This week's book giveaway is in the OCAJP 8 forum. We're giving away four copies of OCA Java SE 8 Programmer I Study Guide and have Edward Finegan & Robert Liguori on-line! See this thread for details.
Hi all, So our product development team (marketing to you and me) has determined that a new phase of our web application should be served up as an applet. Because that's what the customers want. Right. I am wondering about applet development given Microsoft's failure to include a JVM with XP. I wanted to outline the possible pitfalls and customer experience for our marketing people, but the research is tedious. Hoping to get some bottom line answers here. As I understand it: New installs of XP (including those shipped on new PC's) will not have a JVM installed when they start up. The user can istall one on his own, and in fact will be promted to do so when first attempting to run an applet. Then they wait for the 5MB download. Users upgrading from Windows NT or Windows 2000 will have their JVM (if present) carried over to the upgraded OS. has anyone done any testing of your applets already under XP? If you have applets used by customers, are you supporting XP? Any issues? I also saw (but can't find again) something about similar issues with Netscape 6+ users. Can anyone provide any details about this? Any advice (other than not to use applets for Internet customers) is appreciated. Bill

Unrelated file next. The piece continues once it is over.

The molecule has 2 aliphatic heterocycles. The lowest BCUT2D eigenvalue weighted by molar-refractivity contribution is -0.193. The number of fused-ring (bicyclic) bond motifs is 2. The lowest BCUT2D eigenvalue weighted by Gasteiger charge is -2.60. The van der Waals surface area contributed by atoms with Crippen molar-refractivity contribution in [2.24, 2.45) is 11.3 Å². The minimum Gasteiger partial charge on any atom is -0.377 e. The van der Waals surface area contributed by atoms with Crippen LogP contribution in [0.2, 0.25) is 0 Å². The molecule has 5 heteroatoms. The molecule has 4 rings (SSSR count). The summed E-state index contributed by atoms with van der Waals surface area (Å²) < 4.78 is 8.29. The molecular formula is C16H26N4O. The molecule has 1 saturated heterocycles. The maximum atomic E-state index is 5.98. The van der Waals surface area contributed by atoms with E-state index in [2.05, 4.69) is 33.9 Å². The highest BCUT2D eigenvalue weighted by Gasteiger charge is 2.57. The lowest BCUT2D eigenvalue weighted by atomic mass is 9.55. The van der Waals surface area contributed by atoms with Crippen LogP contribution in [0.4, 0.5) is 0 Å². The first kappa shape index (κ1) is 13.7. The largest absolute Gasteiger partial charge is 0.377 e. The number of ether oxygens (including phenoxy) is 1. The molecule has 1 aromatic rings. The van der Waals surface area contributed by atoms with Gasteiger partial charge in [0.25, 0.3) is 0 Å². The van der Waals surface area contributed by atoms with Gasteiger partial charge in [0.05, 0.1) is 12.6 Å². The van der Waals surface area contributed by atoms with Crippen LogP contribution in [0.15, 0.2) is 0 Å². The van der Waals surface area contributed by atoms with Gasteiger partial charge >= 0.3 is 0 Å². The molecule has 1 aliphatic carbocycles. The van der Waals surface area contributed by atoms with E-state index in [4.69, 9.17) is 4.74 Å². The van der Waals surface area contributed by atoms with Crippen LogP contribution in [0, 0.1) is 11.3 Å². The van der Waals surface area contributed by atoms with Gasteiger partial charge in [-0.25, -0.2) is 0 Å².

Sun is supposed to be working on this issue - keep an eye on the http://java.sun.com website to follow the continuing story. I think the latest is that they may be supplying CDs and/or encouraging hardware vendors to preload the Java runtimes on new computers. In some ways, this may be the best thing that ever happened to Java, since for the first time a modern (Swing-enabled) runtime can become the standard. I don't know about Netscape. Part of the reason they lost the browser wars was that they didn't offer anything compelling than IE - like a more up-to-date Java. Then again, anyone who fields a program that crashes frequently for a platform as fragile as Windows is pretty much getting what they deserve.
An IDE is no substitute for an Intelligent Developer.